|Saturday, January 15, 2000,
Enforce the law or perish
OUR criminal justice system is based on 18th century values. It is inadequate to meet the needs of 21st century.
Crime committed with the help of modern technology or by the organised groups is beyond its reach. Powerful politicians, ultra-rich citizens or bureaucrats, and police officials have always escaped from the grip of law. These classes enjoy full immunity because of inadequacy of our system. Law is meant for the average man only.
Unfortunately society has started eulogising the criminals. Phoolan Devi has been made a leader of national importance. Now in place of one there are seven Phoolan Devis operating in the region. Many tainted men have gained respectability and acceptability in society by getting elected to various State Assemblies.
|Our investigators are ignorant of modern
techniques of interrogations. Most police stations have
become torture dens. The investigation is mostly based on
enforced confession, which is retracted during trial.
Even in ordinary crime the rate of conviction is less
than 40%. To cover up its weaknesses, both politicians
and the police blame the courts for large number of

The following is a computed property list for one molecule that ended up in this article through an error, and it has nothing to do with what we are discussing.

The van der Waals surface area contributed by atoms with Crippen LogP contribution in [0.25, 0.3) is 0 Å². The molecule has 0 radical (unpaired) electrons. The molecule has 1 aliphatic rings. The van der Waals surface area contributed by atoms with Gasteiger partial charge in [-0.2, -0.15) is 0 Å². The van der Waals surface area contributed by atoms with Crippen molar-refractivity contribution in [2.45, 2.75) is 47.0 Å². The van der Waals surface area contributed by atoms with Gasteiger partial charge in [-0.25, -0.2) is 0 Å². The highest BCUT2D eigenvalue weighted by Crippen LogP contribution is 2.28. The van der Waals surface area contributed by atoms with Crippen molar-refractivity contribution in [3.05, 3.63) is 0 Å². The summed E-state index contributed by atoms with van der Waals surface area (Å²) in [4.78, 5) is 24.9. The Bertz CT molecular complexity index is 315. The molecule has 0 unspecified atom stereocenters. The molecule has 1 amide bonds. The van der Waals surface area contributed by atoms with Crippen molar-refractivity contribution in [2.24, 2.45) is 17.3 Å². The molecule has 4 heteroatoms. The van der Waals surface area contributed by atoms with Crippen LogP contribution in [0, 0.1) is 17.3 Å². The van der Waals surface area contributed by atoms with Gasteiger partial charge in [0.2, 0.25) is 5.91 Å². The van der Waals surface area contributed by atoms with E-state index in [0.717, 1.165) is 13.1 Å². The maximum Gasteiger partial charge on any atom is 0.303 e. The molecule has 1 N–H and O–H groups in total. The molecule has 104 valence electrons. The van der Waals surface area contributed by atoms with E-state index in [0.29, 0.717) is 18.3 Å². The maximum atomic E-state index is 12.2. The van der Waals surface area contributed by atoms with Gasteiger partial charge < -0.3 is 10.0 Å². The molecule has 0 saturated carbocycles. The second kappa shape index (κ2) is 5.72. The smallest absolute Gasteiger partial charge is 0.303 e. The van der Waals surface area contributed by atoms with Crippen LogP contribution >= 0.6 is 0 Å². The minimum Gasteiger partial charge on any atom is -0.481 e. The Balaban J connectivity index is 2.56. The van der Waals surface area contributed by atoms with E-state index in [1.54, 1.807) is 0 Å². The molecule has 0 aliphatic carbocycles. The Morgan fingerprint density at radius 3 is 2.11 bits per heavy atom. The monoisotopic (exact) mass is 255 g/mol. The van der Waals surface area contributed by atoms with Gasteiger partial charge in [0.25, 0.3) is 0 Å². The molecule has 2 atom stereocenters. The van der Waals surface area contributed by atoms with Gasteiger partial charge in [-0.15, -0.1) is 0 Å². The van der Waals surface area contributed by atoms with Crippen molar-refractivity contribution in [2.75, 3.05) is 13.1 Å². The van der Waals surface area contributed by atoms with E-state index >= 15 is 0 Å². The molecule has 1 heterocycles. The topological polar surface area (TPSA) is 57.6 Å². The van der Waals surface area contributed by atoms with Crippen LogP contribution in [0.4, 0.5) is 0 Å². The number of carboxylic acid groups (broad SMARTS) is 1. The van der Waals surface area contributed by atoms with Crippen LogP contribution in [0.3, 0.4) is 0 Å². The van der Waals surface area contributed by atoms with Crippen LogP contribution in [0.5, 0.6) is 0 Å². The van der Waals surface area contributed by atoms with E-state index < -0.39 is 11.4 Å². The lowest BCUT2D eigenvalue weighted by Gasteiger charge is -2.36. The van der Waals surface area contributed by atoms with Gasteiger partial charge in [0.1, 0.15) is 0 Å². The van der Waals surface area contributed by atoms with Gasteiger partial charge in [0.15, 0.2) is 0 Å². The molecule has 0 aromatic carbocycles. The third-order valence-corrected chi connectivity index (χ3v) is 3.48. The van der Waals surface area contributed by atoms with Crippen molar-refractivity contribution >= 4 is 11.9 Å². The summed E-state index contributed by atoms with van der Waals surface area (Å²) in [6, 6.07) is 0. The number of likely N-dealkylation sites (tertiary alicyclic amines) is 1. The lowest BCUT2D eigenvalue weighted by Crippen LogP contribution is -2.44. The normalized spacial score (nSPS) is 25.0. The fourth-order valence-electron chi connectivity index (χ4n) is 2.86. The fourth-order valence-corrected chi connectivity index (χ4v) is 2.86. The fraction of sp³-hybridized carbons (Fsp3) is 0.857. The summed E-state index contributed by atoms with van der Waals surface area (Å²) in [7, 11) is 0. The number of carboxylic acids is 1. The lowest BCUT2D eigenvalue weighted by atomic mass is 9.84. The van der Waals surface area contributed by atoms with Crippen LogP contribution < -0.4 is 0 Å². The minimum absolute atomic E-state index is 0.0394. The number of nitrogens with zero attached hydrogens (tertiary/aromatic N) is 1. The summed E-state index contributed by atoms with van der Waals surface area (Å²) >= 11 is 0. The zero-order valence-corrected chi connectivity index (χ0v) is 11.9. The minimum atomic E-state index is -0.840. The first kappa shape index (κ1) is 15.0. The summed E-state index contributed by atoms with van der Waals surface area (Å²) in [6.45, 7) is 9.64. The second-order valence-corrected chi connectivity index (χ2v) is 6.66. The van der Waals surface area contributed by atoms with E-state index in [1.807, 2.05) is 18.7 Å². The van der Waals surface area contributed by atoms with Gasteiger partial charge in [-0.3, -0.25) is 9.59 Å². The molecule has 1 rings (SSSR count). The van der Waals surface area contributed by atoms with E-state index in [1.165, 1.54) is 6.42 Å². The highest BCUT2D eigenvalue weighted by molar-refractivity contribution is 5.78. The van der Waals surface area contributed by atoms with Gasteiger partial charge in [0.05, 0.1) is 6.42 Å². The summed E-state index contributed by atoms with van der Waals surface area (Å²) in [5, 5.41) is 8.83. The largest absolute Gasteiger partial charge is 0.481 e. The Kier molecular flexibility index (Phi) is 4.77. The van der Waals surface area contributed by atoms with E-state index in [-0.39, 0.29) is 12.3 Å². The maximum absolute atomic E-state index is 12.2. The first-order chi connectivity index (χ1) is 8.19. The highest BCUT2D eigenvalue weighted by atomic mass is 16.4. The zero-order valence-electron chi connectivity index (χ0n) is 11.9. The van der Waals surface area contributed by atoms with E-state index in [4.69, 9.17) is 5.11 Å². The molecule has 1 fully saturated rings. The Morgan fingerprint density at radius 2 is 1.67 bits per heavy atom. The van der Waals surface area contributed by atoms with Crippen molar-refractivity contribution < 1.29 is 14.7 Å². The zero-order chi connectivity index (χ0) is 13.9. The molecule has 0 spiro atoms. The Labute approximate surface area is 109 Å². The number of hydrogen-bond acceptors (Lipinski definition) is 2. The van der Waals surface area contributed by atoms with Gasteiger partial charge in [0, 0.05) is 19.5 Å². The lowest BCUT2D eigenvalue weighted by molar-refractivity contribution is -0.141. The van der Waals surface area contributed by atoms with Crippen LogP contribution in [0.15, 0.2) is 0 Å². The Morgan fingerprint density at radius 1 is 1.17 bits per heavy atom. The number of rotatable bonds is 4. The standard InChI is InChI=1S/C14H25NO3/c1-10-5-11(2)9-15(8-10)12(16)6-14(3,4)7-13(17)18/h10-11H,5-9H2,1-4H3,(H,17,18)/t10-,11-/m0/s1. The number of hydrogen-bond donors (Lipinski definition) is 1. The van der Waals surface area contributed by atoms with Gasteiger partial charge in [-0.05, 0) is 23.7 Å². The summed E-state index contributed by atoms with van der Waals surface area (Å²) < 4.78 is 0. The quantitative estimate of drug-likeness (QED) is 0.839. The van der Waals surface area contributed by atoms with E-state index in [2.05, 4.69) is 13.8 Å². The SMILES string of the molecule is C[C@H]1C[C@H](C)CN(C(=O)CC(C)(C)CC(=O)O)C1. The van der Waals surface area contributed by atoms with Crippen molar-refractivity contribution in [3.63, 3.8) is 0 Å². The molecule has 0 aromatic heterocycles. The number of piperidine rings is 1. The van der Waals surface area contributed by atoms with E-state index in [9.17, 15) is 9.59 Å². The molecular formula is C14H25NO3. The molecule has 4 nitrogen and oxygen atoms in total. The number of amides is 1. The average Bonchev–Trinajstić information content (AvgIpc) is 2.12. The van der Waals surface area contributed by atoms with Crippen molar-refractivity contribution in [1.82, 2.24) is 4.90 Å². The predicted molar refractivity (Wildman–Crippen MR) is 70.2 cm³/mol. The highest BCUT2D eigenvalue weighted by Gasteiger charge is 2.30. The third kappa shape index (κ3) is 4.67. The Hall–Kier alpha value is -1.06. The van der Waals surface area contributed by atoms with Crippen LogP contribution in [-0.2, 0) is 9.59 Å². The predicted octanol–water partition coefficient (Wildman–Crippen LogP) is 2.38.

acquittals. Courts have their limitations. They
cant convict without sufficient evidence. The net
result is that society is getting that type of justice
which the system permits.
As many as 250/300 militants were arrested from the Golden Temple complex during operation Black Thunder. The whole world saw it. Only a few months thereafter almost all of them were discharged because of lack of evidence. It is a different matter that none of them may be alive today. It may be for the human right organisations to research as to what happened to them. The fact remains that the system has failed to deal with such situations.
Not a single important person who was named in various reports prepared by eminent persons, for inciting, abetting and indulging in Sikh killings in the capital of the country in 1984, has been convicted.